There are a lot of things that we think of when we hear the word fellowship, at least in the church setting. We think of being I fellowship with each other at meals, meeting one another at houses, or possibly talking to one another about things that involve the church. What is the purpose of fellowship though? Is fellowship just another word for friendship? Is fellowship a thing that you do with your church friends, but not with your non-Christian friends? For us to learn the true purpose of fellowship, it would be important to look at what Paul had to say about it.
Paul wrote the letter to the Romans early in his ministry and in it he said, “For I long to see you, that I may impart to you some spiritual gift to strengthen you— that is, that we may be mutually encouraged by each other’s faith, both yours and mine,” (Romans 1:11-12 ESV). In this passage, Paul obviously means that fellowship is a two-way street where all of the people involved are encouraged and strengthened. This gives us a good starting point on understanding what fellowship really is.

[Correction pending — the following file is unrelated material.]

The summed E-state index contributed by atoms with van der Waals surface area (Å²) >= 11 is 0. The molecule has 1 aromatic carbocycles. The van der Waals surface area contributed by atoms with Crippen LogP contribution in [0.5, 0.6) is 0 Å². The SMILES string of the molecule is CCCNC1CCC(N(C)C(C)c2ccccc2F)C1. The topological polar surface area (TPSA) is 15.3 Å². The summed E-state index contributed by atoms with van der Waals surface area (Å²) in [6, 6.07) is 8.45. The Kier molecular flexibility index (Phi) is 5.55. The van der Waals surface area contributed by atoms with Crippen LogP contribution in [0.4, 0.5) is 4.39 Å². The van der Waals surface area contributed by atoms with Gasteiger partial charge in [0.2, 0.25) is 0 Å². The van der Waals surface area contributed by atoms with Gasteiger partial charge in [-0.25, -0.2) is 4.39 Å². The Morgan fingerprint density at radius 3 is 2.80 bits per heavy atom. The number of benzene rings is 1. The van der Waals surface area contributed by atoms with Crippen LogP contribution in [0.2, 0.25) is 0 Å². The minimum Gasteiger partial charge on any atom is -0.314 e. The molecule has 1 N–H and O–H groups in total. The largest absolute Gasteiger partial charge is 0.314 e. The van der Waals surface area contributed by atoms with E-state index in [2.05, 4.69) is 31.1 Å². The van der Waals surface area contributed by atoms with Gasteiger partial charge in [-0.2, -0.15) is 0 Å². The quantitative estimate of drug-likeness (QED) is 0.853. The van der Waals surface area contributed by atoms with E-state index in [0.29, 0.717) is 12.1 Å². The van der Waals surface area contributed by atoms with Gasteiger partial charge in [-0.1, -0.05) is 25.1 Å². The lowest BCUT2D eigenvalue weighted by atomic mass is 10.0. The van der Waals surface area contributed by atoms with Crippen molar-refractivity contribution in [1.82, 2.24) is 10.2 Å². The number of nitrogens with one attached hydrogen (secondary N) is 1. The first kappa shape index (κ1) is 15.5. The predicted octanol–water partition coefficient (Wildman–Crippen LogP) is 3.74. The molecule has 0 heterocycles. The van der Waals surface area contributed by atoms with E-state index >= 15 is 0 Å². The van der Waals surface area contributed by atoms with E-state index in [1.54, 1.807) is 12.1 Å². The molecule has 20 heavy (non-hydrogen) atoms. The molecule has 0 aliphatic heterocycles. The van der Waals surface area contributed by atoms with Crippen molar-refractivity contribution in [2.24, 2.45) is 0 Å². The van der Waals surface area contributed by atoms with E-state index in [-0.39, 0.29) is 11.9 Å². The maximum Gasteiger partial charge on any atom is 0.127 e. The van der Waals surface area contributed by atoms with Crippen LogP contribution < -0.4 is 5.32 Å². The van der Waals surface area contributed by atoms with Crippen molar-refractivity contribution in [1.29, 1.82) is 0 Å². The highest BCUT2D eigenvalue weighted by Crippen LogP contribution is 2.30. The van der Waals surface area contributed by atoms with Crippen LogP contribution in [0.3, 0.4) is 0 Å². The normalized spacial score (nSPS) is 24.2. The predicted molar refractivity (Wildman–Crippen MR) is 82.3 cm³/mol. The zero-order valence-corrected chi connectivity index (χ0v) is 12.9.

Romans was not the only letter that Paul wrote where he discussed fellowship; he also mentioned it in Philippians. Paul is again greeting the brethren in Philippi when he is discussing how thankful he is that they were faithful in Philippi. Then in Philippians 1:9-11, Paul says that he wants them to grow more abundantly and to “approve what is excellent.” This points again to the purpose of fellowship. In this instance Paul indicates that fellowship is challenging one another to “approve what is excellent.”
When we have fellowship with a brother or sister in Christ, it is important for us to remember that fellowship is for us to strengthen one another and also to challenge one another to be better. Fellowship is important for us in our own walk and in evangelism. We need to keep it as an important part of the church and need to strengthen the church with it.